The Green Room, 15 N. Agassiz St.
By Jut Wynne, Colorado Plateau Research Station and Department of Biology, NAU
Date and Time: Thursday, January 17th at 6:30 pm
Location: The Green Room
Jut Wynne will give a vivid, image-driven presentation on the recent discoveries and interpretations of over five years of research on “Te Pito o Te Henua” (or Navel of the World). He will provide an overview of the natural history and ancient human settlement, as well as, discuss new species discoveries and archaeological findings from Easter Island caves. The discovery of several new insect species suggest these animals may have retreated underground as the ancient Rapanui cleared the forest to make room for burgeoning villages, platforms with towering moai statues, and extensive fields of taro, breadfruit, sweet potatoes and sugar cane.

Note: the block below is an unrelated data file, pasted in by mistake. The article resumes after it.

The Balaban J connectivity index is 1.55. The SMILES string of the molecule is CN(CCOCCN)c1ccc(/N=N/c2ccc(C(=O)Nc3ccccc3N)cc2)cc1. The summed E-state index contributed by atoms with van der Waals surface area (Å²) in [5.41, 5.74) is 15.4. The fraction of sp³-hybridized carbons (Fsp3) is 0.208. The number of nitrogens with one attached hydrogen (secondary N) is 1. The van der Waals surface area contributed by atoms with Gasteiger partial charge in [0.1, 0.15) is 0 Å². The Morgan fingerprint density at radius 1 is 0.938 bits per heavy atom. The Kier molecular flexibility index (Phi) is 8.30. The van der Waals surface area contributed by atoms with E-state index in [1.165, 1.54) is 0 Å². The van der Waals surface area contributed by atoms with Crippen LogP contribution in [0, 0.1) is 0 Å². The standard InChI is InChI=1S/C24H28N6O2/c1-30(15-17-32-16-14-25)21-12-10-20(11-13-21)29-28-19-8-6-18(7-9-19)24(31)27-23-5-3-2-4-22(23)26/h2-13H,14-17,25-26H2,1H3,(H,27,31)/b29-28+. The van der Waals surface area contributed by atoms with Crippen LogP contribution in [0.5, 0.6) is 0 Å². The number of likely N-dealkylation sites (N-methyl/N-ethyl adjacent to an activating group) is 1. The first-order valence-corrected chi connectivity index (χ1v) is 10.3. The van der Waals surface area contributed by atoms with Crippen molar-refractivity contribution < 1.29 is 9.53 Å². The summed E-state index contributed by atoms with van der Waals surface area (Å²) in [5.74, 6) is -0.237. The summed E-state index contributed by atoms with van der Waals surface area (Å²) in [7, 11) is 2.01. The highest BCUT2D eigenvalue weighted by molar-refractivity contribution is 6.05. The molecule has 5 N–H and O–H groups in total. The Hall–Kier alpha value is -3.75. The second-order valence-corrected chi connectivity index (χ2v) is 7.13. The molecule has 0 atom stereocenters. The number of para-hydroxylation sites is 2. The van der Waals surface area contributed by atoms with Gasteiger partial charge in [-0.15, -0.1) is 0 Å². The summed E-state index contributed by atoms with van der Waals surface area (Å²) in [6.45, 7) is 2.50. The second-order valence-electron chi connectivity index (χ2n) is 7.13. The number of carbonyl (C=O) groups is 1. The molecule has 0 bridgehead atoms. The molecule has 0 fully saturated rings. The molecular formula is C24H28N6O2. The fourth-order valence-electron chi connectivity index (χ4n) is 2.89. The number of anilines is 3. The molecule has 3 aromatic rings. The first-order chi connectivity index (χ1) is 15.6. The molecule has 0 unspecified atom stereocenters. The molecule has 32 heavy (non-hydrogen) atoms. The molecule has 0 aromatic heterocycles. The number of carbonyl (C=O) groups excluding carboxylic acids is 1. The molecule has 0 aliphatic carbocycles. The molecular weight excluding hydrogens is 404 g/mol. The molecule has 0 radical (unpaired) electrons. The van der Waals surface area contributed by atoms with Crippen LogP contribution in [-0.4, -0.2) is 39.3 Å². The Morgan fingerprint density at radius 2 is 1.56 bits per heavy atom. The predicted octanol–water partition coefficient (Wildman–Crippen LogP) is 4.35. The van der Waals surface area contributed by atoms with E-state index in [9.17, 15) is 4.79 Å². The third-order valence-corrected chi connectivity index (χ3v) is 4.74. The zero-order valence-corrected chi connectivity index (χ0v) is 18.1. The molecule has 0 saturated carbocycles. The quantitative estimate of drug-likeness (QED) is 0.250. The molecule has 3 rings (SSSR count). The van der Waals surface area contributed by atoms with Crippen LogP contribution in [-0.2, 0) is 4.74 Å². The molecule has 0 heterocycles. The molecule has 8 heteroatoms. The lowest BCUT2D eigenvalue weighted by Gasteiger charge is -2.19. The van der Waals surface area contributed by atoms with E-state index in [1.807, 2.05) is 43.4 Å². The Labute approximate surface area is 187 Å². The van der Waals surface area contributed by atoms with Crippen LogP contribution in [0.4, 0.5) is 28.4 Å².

Jut Wynne is a Research Ecologist with the Colorado Plateau Research Station and a Ph.D. Candidate in Biological Sciences, Northern Arizona University, Flagstaff. He has conducted speleological studies in Belize, northern Chile, Easter Island, Hawaii and throughout the American Southwest. He is a fellow of both The Explorers Club and Royal Geographical Society, an elected member of Sigma Xi, and a Science Advisor for the Easter Island Foundation.